this.callMeLaterTestObj = function() {
        console.log('I am ' + this.constructor.name + ' my value is ' + _value);
    };

    this.getBinding = function(method) {
        var _self = this;
        return function() {
            _self[method].apply(_self, arguments);
        };
    };

    return this;
};

function callMeLater(v, i) {
    setTimeout(v.getBinding('callMeLaterTestObj'), 10);    
}

var v1 = new TestObj(1);
var v2 = new TestObj(2);
var v3 = new TestObj(3);

console.log('V1= ' + v1.giveMe());
console.log('V2= ' + v2.giveMe());
console.log('V3= ' + v3.giveMe());
console.log('---');

callMeLater(v1, 1);
callMeLater(v2, 2);
callMeLater(v3, 3);​

explanation:

You need to use some sort of binding because, when you pass the method to setTimeout, you pass it by reference. So all setTimeout sees is a function - not the object it was on, which is why you lose the context of this.

Since setTimeout will therefore execute the function in the default scope - i.e. the browser window - you need a way to get this back, by reference, either through an inline anonymous function, or by returning a closure that uses the apply method to 'reset' this.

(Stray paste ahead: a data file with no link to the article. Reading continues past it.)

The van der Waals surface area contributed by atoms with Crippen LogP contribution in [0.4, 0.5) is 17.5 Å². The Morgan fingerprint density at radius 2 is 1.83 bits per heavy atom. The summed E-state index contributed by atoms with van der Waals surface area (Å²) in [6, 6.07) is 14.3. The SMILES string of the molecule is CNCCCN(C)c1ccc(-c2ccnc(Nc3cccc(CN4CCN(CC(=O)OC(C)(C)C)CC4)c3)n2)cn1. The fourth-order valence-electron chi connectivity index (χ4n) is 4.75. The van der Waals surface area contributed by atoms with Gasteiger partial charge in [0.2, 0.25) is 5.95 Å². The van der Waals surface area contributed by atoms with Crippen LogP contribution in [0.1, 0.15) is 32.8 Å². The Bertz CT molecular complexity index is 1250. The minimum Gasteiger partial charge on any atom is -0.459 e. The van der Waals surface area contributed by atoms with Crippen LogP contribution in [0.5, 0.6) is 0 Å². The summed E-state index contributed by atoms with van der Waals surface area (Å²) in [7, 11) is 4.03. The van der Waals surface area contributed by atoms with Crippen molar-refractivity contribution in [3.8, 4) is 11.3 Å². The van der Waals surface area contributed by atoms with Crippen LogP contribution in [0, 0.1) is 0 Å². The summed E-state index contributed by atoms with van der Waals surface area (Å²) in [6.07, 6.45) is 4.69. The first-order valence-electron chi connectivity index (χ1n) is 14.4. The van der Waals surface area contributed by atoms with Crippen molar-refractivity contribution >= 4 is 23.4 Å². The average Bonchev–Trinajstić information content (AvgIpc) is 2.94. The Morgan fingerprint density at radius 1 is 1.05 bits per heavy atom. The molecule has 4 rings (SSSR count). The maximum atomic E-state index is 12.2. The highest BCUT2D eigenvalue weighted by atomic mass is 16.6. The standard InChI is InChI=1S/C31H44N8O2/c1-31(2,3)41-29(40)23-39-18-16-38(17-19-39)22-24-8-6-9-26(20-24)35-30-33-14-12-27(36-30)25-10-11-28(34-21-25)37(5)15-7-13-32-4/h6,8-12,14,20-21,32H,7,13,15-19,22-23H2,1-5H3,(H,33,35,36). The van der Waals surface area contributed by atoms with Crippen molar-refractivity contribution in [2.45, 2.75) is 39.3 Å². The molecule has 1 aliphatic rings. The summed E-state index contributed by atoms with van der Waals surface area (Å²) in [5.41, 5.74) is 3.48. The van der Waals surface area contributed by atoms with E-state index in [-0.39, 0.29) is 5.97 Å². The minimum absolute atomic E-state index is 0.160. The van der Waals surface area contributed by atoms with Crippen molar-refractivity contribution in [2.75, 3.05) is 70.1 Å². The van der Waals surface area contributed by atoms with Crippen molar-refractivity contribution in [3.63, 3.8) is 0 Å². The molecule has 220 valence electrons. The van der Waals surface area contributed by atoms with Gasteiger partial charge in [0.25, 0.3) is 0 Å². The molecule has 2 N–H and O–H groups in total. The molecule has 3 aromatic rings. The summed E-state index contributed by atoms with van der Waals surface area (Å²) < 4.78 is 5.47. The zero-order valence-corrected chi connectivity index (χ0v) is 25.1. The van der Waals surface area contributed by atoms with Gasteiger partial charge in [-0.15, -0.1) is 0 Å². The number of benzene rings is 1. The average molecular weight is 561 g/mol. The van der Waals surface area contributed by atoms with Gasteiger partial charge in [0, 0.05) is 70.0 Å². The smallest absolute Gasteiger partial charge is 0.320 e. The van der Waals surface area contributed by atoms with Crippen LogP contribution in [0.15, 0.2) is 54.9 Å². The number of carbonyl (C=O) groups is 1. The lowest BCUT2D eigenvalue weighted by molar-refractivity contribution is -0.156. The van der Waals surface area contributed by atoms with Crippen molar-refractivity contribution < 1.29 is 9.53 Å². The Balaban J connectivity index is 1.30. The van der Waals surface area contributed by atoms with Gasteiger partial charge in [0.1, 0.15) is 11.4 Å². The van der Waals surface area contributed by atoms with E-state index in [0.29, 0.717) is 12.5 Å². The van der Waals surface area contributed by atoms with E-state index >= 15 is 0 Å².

note 3

If you wanted to have your own bind method, and not include a library that provides it for you or include it in every class then you can use this one from Underscore, which defers to the native method in newer browsers:

function bind(func, context) {
  var bound, args;
  if (func.bind === nativeBind && nativeBind) return nativeBind.apply(func, slice.call(arguments, 1));
  if (!_.isFunction(func)) throw new TypeError;
  args = slice.call(arguments, 2);
  return bound = function() {
    if (!(this instanceof bound)) return func.apply(context, args.concat(slice.call(arguments)));
    ctor.prototype = func.prototype;
    var self = new ctor;
    var result = func.apply(self, args.concat(slice.call(arguments)));
    if (Object(result) === result) return result;
    return self;
  };
};

Then use it like this:

function callMeLater(v, i) {
    setTimeout(bind(v.callMeLaterTestObj, v), 10);    
}

This will work well in all browsers.

share|improve this answer
    
I'm trying to avoid writing function() { v.callMeLaterTestObj(); } every time... that's the problem –  denas Nov 29 '12 at 16:44
    
I've updated my answer to include more information; it provides a public api to a private variable, and lets you short-cut the creation of inline functions. If that's not what you're after, could you explain exactly why you're trying to avoid closures? –  Jed Watson Nov 29 '12 at 16:58
    
is every time this creates an object it's creating copies of the functions giveme and callmelater because they are part of the constructor? –  denas Nov 29 '12 at 17:06